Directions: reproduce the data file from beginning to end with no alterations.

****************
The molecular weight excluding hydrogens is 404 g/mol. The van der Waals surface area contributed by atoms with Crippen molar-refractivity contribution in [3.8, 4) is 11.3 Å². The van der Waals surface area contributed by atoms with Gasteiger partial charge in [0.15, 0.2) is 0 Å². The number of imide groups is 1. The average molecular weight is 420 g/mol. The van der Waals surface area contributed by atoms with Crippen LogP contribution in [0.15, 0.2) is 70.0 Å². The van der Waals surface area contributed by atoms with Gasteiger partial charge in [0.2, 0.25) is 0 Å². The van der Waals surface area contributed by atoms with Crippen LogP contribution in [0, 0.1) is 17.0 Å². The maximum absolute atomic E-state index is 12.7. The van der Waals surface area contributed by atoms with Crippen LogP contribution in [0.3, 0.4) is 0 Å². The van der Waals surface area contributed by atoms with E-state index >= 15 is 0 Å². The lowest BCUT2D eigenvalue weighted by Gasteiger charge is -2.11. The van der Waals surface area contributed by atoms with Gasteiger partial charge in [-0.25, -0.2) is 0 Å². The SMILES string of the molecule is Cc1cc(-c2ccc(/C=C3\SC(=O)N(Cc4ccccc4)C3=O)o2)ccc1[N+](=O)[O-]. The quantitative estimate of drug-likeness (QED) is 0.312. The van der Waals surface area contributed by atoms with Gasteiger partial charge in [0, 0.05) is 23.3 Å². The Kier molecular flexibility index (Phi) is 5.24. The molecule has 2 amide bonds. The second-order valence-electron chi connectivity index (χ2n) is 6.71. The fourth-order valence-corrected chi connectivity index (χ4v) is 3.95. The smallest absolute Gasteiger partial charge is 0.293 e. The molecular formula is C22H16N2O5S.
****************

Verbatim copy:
The molecular weight excluding hydrogens is 404 g/mol. The van der Waals surface area contributed by atoms with Crippen molar-refractivity contribution in [3.8, 4) is 11.3 Å². The van der Waals surface area contributed by atoms with Gasteiger partial charge in [0.15, 0.2) is 0 Å². The number of imide groups is 1. The average molecular weight is 420 g/mol. The van der Waals surface area contributed by atoms with Crippen LogP contribution in [0.15, 0.2) is 70.0 Å². The van der Waals surface area contributed by atoms with Gasteiger partial charge in [0.2, 0.25) is 0 Å². The van der Waals surface area contributed by atoms with Crippen LogP contribution in [0, 0.1) is 17.0 Å². The maximum absolute atomic E-state index is 12.7. The van der Waals surface area contributed by atoms with Crippen LogP contribution in [0.3, 0.4) is 0 Å². The van der Waals surface area contributed by atoms with E-state index >= 15 is 0 Å². The lowest BCUT2D eigenvalue weighted by Gasteiger charge is -2.11. The van der Waals surface area contributed by atoms with Gasteiger partial charge in [-0.25, -0.2) is 0 Å². The SMILES string of the molecule is Cc1cc(-c2ccc(/C=C3\SC(=O)N(Cc4ccccc4)C3=O)o2)ccc1[N+](=O)[O-]. The quantitative estimate of drug-likeness (QED) is 0.312. The van der Waals surface area contributed by atoms with Gasteiger partial charge in [0, 0.05) is 23.3 Å². The Kier molecular flexibility index (Phi) is 5.24. The molecule has 2 amide bonds. The second-order valence-electron chi connectivity index (χ2n) is 6.71. The fourth-order valence-corrected chi connectivity index (χ4v) is 3.95. The smallest absolute Gasteiger partial charge is 0.293 e. The molecular formula is C22H16N2O5S.